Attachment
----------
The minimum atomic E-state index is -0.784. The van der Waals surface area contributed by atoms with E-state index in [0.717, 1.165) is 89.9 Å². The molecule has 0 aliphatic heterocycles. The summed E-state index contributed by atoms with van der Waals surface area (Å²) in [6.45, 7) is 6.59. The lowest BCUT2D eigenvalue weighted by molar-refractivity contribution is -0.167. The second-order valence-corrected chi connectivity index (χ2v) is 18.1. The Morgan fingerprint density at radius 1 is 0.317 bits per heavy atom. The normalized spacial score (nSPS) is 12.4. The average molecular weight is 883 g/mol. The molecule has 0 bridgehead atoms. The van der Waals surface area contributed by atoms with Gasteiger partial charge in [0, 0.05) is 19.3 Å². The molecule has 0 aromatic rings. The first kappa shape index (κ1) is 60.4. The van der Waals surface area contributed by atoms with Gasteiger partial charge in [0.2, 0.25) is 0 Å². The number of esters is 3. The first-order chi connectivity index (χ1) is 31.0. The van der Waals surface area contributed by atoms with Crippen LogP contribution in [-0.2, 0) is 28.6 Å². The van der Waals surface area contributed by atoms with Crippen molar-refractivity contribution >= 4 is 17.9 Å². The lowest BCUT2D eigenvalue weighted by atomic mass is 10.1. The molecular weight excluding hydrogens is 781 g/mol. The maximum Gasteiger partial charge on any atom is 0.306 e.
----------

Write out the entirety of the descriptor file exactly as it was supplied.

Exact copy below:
The minimum atomic E-state index is -0.784. The van der Waals surface area contributed by atoms with E-state index in [0.717, 1.165) is 89.9 Å². The molecule has 0 aliphatic heterocycles. The summed E-state index contributed by atoms with van der Waals surface area (Å²) in [6.45, 7) is 6.59. The lowest BCUT2D eigenvalue weighted by molar-refractivity contribution is -0.167. The second-order valence-corrected chi connectivity index (χ2v) is 18.1. The Morgan fingerprint density at radius 1 is 0.317 bits per heavy atom. The normalized spacial score (nSPS) is 12.4. The average molecular weight is 883 g/mol. The molecule has 0 bridgehead atoms. The van der Waals surface area contributed by atoms with Gasteiger partial charge in [0, 0.05) is 19.3 Å². The molecule has 0 aromatic rings. The first kappa shape index (κ1) is 60.4. The van der Waals surface area contributed by atoms with Gasteiger partial charge in [0.2, 0.25) is 0 Å². The number of esters is 3. The first-order chi connectivity index (χ1) is 31.0. The van der Waals surface area contributed by atoms with Crippen LogP contribution in [-0.2, 0) is 28.6 Å². The van der Waals surface area contributed by atoms with Crippen molar-refractivity contribution >= 4 is 17.9 Å². The lowest BCUT2D eigenvalue weighted by atomic mass is 10.1. The molecular weight excluding hydrogens is 781 g/mol. The maximum Gasteiger partial charge on any atom is 0.306 e.